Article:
Body Mapping is the conscious correcting and refining of one’s body map to produce efficient, coordinated, graceful, effective movement. Body Mapping, over time, with application, allows any musician to play like a natural. It is a tool that is useful in many different settings from music studios to exercise studios and in many other somatic disciplines. Body Mapping not only helps musicians avoid injury; it also enhances musicians’ technique. The practical application of Body Mapping to music making was discovered by William Conable, professor of cello at the Ohio State University School of Music. He observed that students move according to how they think they’re structured rather than according to how they are actually structured. When the students’ movement in playing becomes based on the students’ direct perception of their actual structure, it becomes efficient, expressive, and appropriate for making music. Renowned Alexander Technique teacher, Barbara Conable, further developed, researched and wrote about Body Mapping, founding the organisation Andover Educators. The Conables’ observations are currently being confirmed by discoveries in neurophysiology concerning the locations, functions, and coordination of body maps in movement.
This course “What Every Musician Needs to Know About the Body®” is designed to set each performer who takes it on a path of self-evaluation and change, in order that he or she may eventually arrive at a sensory-motor integrity sufficient to becoming and remaining free of injury and pain through a lifetime of performing with increasing pleasure and proficiency.
Body Mapping for Everyone
The quality of our movement is governed by how we think we are constructed. Body Mapping is an essential process for improving performance and preventing injury in daily activity, the office, athletics, sports and the performing arts. Discover what many actors, athletes, dancers and musicians already know; our body works best if we use it efficiently.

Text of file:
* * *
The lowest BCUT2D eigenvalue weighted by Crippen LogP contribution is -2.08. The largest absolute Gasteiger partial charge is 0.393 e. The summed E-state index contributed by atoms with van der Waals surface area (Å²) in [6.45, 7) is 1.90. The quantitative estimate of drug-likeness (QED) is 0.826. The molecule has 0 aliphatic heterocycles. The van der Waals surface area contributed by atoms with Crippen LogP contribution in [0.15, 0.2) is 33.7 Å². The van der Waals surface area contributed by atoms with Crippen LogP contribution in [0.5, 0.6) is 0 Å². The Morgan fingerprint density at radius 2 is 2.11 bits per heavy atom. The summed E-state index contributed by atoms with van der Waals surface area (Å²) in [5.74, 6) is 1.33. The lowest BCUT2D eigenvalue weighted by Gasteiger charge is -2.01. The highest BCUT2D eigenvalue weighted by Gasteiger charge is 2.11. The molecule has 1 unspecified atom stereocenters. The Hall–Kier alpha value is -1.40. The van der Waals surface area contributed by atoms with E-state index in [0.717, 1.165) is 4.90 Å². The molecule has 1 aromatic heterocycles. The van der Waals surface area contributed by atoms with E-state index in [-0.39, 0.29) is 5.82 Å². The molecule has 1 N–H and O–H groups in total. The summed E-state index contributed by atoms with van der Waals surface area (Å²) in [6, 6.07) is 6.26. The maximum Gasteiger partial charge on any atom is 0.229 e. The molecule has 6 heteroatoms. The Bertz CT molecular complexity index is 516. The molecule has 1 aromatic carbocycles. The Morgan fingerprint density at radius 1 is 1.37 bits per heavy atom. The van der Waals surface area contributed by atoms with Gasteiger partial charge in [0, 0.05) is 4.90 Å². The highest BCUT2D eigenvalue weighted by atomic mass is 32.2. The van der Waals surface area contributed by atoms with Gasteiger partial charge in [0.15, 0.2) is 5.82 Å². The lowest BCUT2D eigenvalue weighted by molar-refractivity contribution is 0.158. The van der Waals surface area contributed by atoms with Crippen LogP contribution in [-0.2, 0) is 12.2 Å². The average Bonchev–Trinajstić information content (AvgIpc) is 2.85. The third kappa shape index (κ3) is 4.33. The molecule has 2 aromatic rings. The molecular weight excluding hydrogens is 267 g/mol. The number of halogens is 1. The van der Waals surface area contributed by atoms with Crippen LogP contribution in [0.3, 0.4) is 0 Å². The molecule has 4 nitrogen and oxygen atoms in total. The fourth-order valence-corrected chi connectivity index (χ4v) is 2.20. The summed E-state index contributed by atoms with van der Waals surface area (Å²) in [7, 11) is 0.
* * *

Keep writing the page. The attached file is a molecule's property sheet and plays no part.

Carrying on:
You will be taught essential material about how your body is magnificently designed to support and deliver weight, and allow for fabulous movement. You will develop skills for cultivating awareness and be coached in the practical application of body mapping concepts. As you learn about your body and how its use or misuse affects your activities, you will gain valuable insight into postural habits and how to release and correct them.
Body maps need not be conscious. Those who exhibit fine, free body use, have by experience and effective modeling during their development, maintained complete and accurate maps unconsciously. Many of us however, may develop errors in our body maps through misinformation or misunderstanding instructions or inadequate teaching or poor habitual body use. These errors can lead to injuries when people continue to use their bodies the way they believe they are constructed versus how they are truly constructed. Body Mapping is an invaluable tool in retraining movement. By assimilating accurate information provided by kinesthetic experience, the use of a mirror, anatomical models, books, pictures, and teachers, one learns to recognize the source of inefficient or harmful movement and how to replace it with movement that is efficient, elegant, direct, and powerful based on the truth about one’s structure, function, and size.
Misunderstandings of correctly aligned posture are very common, due to commands like “Sit up straight!” and “Stand still!” “Posture” means ‘a position of the body’ and it implies a static holding or stance and comes from the Latin word “position” and “to place”. Both adults and children are therefore often confused about how to find comfortable, balanced, optimal body alignment and easier movement. Movement is the key! Stiffness and holding patterns interfere with the body’s innate ability to find balance and buoyancy. Bridget offers individual consultations and group workshops for adults and children. These include Body Mapping, awareness skills and movement activities. You will learn to understand your body’s design, the senses and awareness, co-ordination and breathing.
At work, physical discomfort at your desk and computer drains your concentration and enjoyment. Tension, lack of movement and focus on a computer screen can lead to issues like backache, headaches, shoulder pain and hand problems. Bridget offers individual consultations and Body Mapping workshops on topics such as tension release, optimal body alignment, efficient and balanced body use and sensory awareness. Collaborative workshops with a Pilates teacher, or Physiotherapist, or an Alexander Technique Teacher are also offered.
If you are interested in scheduling a workshop or consultation, or wish to receive more information, please contact Bridget.